Suffolk’s fire service trialling cutting-edge firefighting equipment
PUBLISHED: 19:49 15 December 2016 | UPDATED: 19:49 15 December 2016
Despite being one of the “smallest and leanest” fire services in the country, firefighters in Suffolk are punching well above their weight when it comes to embracing new ideas and technology.
Suffolk Fire and Rescue Service has just taken delivery of “next generation kit” which is currently only used by a handful of other services in the UK.
This includes three new fire engines, fitted with specialist Cobra firefighting equipment and Battery Operated Rescue Equipment (BRE), which cost around £240,000 each.
Next year will see the introduction of three new command support vehicles with wifi, and crews will be kitted out with new uniform from next April.
Talks are also underway to invest in a multi-agency drone that could be used by partner organisations, including the fire service.
Suffolk has been involved in a number of national initiatives to keep the service at the forefront of new developments in firefighting practises and equipment.
According to Dave Collins, Area Commander in charge of Support Services, the investment in cutting-edge equipment is all aimed at improving firefighter safety and making the service more effective when dealing with emergencies.
Cobra uses a mixture of water and a cutting agent ejected at high pressure through a special nozzle on a lance to cut through building materials. The equipment was trialled at an evaluation day at SFRS’s Wattisham training ground on Wednesday. The three appliances fitted with BRE and Cobra will go online at fire stations in Ipswich, Bury St Edmunds and Lowestoft in the new year. If the trial proves successful, the next eight new fire engines in Suffolk could be fitted with the technology.
Mr Collins said: “SFRS has just taken delivery of new fire engines each with Cobra and BRE, keeping the service up to date with the latest developments in operational technology.
“We are committed to making sure our firefighters are as safe as they can possibly be.
“Cobra enables us to safely fight a compartment fire from outside the building; it brings the temperature down and improves firefighter safety.
“This equipment is at the cutting edge of what’s available, which is a very positive position for us to be in.
“In terms of firefighting and road traffic collisions (RTCs), it will give us the technology to make a real difference to the work we do.”
Up until now, rescue equipment has been linked to a generator, but the battery powered alternative will be charged up on the appliance and will last for up to two hours.
Mr Collins continued: “BRE will have multiple benefits. Some of our hand-tools are already battery operated but it has taken a long time to come up with the technology to get batteries that are robust and powerful enough to do the job with most of our rescue equipment.”
In addition, work is underway to replace the three command support vehicles (CSV) currently in use in Suffolk. The new units will have increased IT capacity and will be compliant with the Joint Emergency Service Interoperability Programme (JESIP) – established in 2012 to address the recommendations and findings from a number of major incident reports. The CSVs are expected to be delivered towards the end of 2017.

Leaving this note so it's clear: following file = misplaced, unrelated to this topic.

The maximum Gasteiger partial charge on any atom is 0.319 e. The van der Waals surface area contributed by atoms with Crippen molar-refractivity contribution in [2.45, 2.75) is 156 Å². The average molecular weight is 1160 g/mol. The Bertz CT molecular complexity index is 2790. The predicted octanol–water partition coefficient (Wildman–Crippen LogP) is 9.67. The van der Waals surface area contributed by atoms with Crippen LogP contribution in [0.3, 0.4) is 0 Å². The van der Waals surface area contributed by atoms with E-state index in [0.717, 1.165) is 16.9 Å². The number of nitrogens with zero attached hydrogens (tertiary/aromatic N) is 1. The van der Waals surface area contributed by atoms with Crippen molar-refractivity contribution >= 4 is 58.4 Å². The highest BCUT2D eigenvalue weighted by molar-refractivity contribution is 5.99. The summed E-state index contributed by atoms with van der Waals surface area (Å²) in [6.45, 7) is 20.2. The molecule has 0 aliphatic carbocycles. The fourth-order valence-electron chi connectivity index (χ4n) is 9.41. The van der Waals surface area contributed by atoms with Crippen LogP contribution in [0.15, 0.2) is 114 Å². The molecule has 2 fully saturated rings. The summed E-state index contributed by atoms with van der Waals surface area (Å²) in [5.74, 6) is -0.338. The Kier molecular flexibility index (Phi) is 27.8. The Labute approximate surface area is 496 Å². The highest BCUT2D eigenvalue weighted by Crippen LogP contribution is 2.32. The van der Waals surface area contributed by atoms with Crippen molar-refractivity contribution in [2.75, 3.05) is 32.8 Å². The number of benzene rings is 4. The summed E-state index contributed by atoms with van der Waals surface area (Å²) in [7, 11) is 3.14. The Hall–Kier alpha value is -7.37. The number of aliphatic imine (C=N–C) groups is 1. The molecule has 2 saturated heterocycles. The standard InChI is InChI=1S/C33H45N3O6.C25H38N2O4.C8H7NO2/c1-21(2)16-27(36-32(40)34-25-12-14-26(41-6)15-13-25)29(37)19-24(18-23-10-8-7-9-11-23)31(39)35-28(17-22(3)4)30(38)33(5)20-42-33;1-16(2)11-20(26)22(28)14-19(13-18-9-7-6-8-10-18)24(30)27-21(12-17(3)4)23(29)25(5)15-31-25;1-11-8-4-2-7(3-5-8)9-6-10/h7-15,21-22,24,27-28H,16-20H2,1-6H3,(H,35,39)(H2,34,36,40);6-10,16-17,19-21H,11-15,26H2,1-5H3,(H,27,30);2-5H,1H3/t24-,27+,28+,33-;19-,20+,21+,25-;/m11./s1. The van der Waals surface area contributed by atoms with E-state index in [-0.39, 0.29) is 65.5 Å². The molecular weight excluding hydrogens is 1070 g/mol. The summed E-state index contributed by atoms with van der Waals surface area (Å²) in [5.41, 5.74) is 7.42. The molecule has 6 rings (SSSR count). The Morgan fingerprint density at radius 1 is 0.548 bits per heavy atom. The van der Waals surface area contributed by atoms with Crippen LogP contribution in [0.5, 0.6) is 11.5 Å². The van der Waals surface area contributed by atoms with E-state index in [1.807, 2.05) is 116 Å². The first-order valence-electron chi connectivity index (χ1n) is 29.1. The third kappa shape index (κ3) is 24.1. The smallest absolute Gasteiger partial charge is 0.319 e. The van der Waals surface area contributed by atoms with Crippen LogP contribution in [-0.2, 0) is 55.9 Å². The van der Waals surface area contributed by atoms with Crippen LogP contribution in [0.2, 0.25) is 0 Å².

SFRS is also part of a personal protective equipment (PPE) collaboration involving 20 other fire and rescue services across the UK, to trial the latest kit. Although Suffolk’s PPE contract still has two years to run, participation in the project will put the service in a strong position when the contract is renewed. Suffolk firefighters have taken part in trials at the Fire Service College in Gloucestershire.
Mr Collins said the new PPE was likely to offer a “layered approach” with each layer specific to the protection required, such as lightweight and robust for RTCs, and heavy duty for structural firefighting.
Matthew Hicks, Suffolk Country Council’s cabinet member for public protection said: “Suffolk Fire Service has a track record of innovation and improvement. The teams working on these projects are focussed on improving fire fighter safety and the service they provide to the communities of Suffolk, which is excellent”
Potential use of drones by the fire service
The resilience manager for SFRS is currently leading a multi-agency group looking at the provision of a multi-agency drone. This work is at an early stage and will look to identify the benefits of drone use with various partner organisations. The project will be joint-funded and will provide height access, thermal imaging, enable searches and assessment, again focusing of emergency service personnel safety and improving the way the service works at emergency incidents
Mr Collins said: “The group is tapping into the research and development nationally on this.
“A drone would have many benefits to the fire service. If you are searching for something or someone, the drone can carry thermal imaging equipment.
“You can put a drone into an area where it’s unsafe and we can use it to relay footage to command centres.”
The project group will bring their recommendations in spring of 2017.
What’s new at a glance
• Three new fire engines fitted with Cobra and Battery Operated Rescue Equipment
• New firefighter uniforms in April 2017
• Three new command support vehicles with wifi by the end of 2017
• Participation in personal protective equipment trials
• Use of drones